Friday, July 6, 2007

Is Harry Potter green?

Only two weeks to the release of the last Harry Potter book. (Full disclosure: I'll be buying one and reading it non-stop the day it's released.) But with all those books printed and shipped to all those bookstores around the world, should we be considering the environmental impact as well as the educational and entertainment value of the event? Over at the Britannica Blog, a posting asks How green is this Harry Potter?

In March Scholastic announced its plans for what it called “a historic commitment” to the environment. For its first print run, Scholastic said, 12 million copies of The Deathly Hallows would use paper with “a minimum of 30% post-consumer waste (pcw) fiber.” In addition,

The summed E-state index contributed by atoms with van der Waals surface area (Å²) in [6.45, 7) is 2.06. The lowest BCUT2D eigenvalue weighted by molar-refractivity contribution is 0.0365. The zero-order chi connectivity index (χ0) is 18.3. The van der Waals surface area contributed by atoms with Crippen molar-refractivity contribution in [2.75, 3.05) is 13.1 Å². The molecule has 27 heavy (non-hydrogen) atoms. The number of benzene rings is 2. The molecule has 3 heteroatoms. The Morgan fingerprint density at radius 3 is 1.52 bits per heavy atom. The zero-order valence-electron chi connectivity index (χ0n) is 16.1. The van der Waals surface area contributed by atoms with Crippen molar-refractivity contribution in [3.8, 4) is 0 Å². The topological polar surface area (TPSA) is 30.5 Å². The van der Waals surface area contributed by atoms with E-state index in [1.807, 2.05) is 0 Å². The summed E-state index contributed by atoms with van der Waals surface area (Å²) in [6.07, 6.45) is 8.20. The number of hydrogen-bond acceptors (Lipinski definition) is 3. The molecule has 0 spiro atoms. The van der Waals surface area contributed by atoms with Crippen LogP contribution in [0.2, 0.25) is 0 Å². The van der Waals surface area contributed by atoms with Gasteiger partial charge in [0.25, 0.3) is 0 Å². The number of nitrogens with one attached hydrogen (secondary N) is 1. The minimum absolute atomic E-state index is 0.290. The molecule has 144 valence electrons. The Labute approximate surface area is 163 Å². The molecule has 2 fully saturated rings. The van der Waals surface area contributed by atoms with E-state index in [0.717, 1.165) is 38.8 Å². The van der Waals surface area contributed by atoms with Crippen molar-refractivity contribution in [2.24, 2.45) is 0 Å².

65% of the 16,700 tons of paper used in the U.S. first printing will be certified by the Forest Stewardship Council (FSC), the global standard-setter for responsible forest management.

Scholastic also announced that it would produce 100,000 copies of a “deluxe edition” that would use 100 percent pcw fiber for its 784 pages of text and FSC-certified paper for its jacket.

As a large collective of institutional purchasers, I wonder what leverage libraries might have in convincing publishers to increase the use of recycled material in their products.

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